Tracking polar orbiting satellites Today’s Video of the Day from the European Space Agency describes the Svalbard Satellite Station, or SvalSat, which is the northernmost ground satellite station.
Located within the Arctic circle, this remote position is ideal for collecting data from polar orbiting satellites as they pass over. As seen above in the video the Tracking polar orbiting satellites are often used forearth-mapping, earth observation, capturing the earth as time passes from one point, reconnaissance satellites, as well as for some weather satellites. The Iridium satellite constellation also uses a polar orbit to provide telecommunications services
At SvalSat, contact and is made with many of the Earth observation missions, contributing to the ESA’s global tracking station network, Estrack. A Sun-synchronous orbit (SSO, also called a heliosynchronous orbit) is a nearly polar orbit around a planet, in which the satellite passes over any given point of the planet’s surface at the same local mean solar time. Polar orbit.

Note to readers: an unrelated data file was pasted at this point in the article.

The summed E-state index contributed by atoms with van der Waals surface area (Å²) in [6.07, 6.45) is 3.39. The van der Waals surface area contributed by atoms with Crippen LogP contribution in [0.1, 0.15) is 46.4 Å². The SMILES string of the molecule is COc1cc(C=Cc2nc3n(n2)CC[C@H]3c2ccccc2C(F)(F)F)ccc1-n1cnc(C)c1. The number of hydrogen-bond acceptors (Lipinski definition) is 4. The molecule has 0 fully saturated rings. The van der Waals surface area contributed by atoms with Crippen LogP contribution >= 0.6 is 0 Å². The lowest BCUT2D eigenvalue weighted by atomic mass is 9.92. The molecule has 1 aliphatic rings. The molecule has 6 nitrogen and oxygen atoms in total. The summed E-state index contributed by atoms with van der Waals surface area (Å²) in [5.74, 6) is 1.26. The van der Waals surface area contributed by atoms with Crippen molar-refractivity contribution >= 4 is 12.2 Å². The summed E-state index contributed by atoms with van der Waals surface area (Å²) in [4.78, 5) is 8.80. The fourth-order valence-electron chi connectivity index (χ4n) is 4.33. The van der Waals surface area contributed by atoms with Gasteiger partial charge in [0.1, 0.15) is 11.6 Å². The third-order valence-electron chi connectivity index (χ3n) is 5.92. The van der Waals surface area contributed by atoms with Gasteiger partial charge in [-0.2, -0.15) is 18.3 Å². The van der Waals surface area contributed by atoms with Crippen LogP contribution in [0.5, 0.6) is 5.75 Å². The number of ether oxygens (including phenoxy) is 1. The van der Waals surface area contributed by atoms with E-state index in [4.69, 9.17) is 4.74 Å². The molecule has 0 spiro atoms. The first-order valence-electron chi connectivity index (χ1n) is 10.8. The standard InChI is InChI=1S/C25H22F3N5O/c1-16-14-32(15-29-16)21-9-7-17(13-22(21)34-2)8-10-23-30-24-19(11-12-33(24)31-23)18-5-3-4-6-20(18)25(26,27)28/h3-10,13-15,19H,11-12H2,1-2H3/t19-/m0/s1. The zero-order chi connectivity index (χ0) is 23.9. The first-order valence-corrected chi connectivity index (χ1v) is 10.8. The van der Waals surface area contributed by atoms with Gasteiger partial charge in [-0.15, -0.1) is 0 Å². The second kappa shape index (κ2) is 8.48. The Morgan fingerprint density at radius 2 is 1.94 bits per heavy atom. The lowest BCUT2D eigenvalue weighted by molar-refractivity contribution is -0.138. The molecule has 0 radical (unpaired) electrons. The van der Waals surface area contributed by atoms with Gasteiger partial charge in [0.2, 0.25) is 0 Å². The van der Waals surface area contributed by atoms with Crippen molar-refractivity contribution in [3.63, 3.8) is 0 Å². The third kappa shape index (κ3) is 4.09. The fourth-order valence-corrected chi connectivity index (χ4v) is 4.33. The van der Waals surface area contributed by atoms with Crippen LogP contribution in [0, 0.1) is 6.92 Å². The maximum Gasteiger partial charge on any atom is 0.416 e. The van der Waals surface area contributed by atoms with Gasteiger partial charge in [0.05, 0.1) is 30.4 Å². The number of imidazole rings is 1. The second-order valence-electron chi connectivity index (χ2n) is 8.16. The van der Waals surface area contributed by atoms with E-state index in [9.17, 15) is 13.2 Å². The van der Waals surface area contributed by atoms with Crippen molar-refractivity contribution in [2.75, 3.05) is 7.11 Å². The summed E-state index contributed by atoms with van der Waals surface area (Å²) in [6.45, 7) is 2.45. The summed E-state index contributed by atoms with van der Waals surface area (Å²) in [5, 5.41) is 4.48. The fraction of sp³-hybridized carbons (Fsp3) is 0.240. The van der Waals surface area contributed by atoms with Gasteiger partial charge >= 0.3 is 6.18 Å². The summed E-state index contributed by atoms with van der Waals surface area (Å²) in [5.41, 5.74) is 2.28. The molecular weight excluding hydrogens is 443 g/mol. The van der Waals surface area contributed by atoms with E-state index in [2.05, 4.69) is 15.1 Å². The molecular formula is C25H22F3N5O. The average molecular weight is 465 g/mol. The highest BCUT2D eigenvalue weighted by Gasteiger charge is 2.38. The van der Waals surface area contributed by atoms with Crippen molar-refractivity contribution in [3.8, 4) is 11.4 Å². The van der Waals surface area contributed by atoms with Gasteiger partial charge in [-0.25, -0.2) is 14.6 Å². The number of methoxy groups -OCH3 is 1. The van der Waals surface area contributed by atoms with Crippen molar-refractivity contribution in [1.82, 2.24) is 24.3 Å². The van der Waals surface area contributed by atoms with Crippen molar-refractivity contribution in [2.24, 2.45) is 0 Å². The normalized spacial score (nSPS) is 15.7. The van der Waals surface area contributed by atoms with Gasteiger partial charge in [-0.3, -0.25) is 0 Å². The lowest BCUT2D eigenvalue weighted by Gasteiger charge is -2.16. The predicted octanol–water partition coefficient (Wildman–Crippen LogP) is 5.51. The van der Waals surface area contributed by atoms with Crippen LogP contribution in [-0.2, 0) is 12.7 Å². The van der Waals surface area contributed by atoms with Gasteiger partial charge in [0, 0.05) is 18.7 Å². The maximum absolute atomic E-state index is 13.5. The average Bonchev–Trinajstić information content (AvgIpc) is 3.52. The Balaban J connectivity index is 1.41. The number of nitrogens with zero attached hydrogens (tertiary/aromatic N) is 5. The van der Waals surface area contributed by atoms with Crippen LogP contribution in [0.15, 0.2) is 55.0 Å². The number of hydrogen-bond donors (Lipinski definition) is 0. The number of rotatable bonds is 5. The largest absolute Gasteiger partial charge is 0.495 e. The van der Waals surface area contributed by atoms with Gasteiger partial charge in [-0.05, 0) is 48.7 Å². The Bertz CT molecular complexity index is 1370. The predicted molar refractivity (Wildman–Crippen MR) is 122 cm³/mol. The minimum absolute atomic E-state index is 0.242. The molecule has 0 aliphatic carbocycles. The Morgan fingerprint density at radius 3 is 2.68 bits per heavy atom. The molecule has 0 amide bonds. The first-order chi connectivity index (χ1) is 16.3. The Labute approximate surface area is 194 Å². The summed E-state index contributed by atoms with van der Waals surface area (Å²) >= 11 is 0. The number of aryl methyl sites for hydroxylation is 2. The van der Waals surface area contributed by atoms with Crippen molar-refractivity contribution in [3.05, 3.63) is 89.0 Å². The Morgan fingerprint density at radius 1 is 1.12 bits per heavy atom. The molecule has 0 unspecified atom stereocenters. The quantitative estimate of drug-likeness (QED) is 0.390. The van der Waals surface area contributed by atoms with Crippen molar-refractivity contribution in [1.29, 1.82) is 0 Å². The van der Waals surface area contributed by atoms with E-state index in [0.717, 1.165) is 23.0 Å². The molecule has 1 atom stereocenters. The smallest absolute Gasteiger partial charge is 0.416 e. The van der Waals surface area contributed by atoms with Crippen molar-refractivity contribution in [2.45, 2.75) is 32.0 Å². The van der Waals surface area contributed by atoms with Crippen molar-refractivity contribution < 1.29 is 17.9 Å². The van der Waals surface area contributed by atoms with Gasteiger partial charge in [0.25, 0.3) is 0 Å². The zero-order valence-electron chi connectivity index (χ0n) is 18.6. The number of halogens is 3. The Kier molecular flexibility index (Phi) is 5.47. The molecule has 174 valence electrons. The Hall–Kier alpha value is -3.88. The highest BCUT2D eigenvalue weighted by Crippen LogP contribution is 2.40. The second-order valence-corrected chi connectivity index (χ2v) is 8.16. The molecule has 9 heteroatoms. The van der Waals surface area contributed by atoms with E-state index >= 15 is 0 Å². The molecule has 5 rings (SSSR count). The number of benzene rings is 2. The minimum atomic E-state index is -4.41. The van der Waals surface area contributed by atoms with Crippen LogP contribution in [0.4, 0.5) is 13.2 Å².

A polar orbit is one in which asatellite passes above or nearly above both poles of the body being orbited (therefore a planet such as the Earth, but possibly another body such as the Moon or Sun) on each revolution. It therefore has an inclination of (or very close to) 90 degrees to the body’s equator.
By Chrissy Sexton, Earth.com Staff Writer
Video Credit: European Space Agency